1Vocabulary: {'this': 8, 'is': 3, 'the': 6, 'first': 2, 'document': 1, 'second': 5, 'and': 0, 'third': 7, 'one': 4} 2 3IDF: [1.91629073 1.22314355 1.51082562 1. 1.91629073 1.91629073 4 1. 1.91629073 1. ]

The 'Vocabulary' shows the numerical encoding of our sentences; each distinct word is assigned a unique numerical value. The 'IDF' values are the computed Inverse Document Frequencies for each word. These values define how important a word is to the document within the overall corpus. From these outputs, we get an important inference: terms that are very common in all documents (such as 'is' and 'the') have lower IDF scores, showing less importance. On the other hand, terms that are less common have higher IDF scores, indicating they may be more important or distinctive in our text data.

Transforming Sentences to TF-IDF Vectors and Understanding the Output

Next, let's transform one of the text documents to a sparse vector of TF-IDF values:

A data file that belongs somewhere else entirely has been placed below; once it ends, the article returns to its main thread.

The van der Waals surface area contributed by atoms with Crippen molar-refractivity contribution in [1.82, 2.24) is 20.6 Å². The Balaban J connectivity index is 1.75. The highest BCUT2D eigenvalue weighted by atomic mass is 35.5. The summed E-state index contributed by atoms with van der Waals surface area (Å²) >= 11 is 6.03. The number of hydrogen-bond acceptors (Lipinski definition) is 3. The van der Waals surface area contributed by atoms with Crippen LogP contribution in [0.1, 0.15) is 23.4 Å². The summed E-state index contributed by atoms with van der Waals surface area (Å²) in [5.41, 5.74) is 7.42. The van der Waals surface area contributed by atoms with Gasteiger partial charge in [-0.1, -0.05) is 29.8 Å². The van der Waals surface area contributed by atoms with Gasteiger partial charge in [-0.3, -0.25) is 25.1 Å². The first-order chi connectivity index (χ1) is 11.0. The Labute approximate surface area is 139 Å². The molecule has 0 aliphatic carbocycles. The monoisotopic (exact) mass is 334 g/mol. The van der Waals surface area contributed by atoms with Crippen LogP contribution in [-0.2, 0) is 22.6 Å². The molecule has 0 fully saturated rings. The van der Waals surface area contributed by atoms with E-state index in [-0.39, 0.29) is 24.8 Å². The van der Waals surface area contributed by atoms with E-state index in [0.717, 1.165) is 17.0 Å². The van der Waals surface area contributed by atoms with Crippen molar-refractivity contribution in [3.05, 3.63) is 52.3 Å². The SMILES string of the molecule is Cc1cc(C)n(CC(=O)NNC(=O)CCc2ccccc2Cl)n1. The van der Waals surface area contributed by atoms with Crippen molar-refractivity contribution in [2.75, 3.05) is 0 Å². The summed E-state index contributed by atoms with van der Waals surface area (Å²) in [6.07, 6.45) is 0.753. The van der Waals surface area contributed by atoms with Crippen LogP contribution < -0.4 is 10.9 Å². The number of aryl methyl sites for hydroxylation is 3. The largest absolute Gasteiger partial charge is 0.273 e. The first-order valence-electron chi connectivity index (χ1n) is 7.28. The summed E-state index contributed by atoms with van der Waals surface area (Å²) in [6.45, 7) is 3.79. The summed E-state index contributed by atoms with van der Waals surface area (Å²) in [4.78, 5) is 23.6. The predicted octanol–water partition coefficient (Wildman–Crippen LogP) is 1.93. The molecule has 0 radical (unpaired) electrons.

1vector = vectorizer.transform([sentences[0]])

This step encodes our sentences using TF-IDF scores. Simply put, each word in the sentence is translated into a numerical value. This numerical value - generated by the TF-IDF algorithm - represents the word's relevance or significance within the document.

Finally, let's print out the resulting vector and its shape:

1print('Shape:', vector.shape) 2print('Array:', vector.toarray())

The output reveals the shape of our encoded array and the TF-IDF score associated with each word in our sentence:

Plain text
1Shape: (1, 9) 2Array: [[0. 0.46979139 0.58028582 0.38408524 0. 0. 3 0.38408524 0. 0.38408524]]

In the array, the order of the TF-IDF scores matches the order of the words in the 'vocabulary'. So, for instance, the first word 'and' (in the 'vocabulary') has a score of 0.0 as it does not occur in the sentence, while the word 'this' has a score of 0.38408524, which gives us the relevance of the word 'this' in our sentence.

This way, we have transformed human language into a numerical representation that our machine can understand and learn from!

Working with the IMDB Movie Reviews Dataset

Expanding on the simple sentences, let's apply the same process to the IMDB movie reviews dataset available in the NLTK library. This gives us a real-world scenario where TfidfVectorizer is utilized for text classification tasks - in this case, movie review classification.